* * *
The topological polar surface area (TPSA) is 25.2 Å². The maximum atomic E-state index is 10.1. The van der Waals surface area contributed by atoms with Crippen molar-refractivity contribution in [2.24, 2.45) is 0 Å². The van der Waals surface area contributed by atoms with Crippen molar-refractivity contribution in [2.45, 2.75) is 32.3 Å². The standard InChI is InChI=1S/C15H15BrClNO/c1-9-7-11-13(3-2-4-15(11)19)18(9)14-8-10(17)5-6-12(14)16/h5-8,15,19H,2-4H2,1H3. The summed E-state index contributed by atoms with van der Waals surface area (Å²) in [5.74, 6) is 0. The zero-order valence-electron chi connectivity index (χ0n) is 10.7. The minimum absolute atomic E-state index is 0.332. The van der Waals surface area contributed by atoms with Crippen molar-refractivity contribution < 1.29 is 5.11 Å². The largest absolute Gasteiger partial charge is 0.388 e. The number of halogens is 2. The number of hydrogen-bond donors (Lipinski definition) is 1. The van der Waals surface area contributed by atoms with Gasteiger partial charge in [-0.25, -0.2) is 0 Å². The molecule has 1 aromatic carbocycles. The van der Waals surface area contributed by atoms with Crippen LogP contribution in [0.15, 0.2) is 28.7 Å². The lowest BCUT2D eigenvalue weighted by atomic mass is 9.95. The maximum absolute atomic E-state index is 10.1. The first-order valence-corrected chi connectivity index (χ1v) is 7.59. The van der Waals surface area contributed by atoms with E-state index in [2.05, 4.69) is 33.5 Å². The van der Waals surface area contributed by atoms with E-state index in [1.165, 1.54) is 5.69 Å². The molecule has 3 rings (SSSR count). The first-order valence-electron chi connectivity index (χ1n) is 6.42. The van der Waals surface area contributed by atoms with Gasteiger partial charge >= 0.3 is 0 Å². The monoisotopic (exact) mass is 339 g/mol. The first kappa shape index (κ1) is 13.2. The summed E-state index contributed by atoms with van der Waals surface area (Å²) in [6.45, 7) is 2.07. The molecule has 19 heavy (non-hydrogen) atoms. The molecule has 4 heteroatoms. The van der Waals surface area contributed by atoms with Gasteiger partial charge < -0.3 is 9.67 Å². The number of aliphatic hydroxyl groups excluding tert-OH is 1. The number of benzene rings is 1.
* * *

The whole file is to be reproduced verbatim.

The topological polar surface area (TPSA) is 25.2 Å². The maximum atomic E-state index is 10.1. The van der Waals surface area contributed by atoms with Crippen molar-refractivity contribution in [2.24, 2.45) is 0 Å². The van der Waals surface area contributed by atoms with Crippen molar-refractivity contribution in [2.45, 2.75) is 32.3 Å². The standard InChI is InChI=1S/C15H15BrClNO/c1-9-7-11-13(3-2-4-15(11)19)18(9)14-8-10(17)5-6-12(14)16/h5-8,15,19H,2-4H2,1H3. The summed E-state index contributed by atoms with van der Waals surface area (Å²) in [5.74, 6) is 0. The zero-order valence-electron chi connectivity index (χ0n) is 10.7. The minimum absolute atomic E-state index is 0.332. The van der Waals surface area contributed by atoms with Crippen molar-refractivity contribution < 1.29 is 5.11 Å². The largest absolute Gasteiger partial charge is 0.388 e. The number of halogens is 2. The number of hydrogen-bond donors (Lipinski definition) is 1. The van der Waals surface area contributed by atoms with Gasteiger partial charge in [-0.25, -0.2) is 0 Å². The molecule has 1 aromatic carbocycles. The van der Waals surface area contributed by atoms with Crippen LogP contribution in [0.15, 0.2) is 28.7 Å². The lowest BCUT2D eigenvalue weighted by atomic mass is 9.95. The maximum absolute atomic E-state index is 10.1. The first-order valence-corrected chi connectivity index (χ1v) is 7.59. The van der Waals surface area contributed by atoms with E-state index in [2.05, 4.69) is 33.5 Å². The van der Waals surface area contributed by atoms with E-state index in [1.165, 1.54) is 5.69 Å². The molecule has 3 rings (SSSR count). The first-order valence-electron chi connectivity index (χ1n) is 6.42. The van der Waals surface area contributed by atoms with Gasteiger partial charge >= 0.3 is 0 Å². The monoisotopic (exact) mass is 339 g/mol. The first kappa shape index (κ1) is 13.2. The summed E-state index contributed by atoms with van der Waals surface area (Å²) in [6.45, 7) is 2.07. The molecule has 19 heavy (non-hydrogen) atoms. The molecule has 4 heteroatoms. The van der Waals surface area contributed by atoms with Gasteiger partial charge < -0.3 is 9.67 Å². The number of aliphatic hydroxyl groups excluding tert-OH is 1. The number of benzene rings is 1.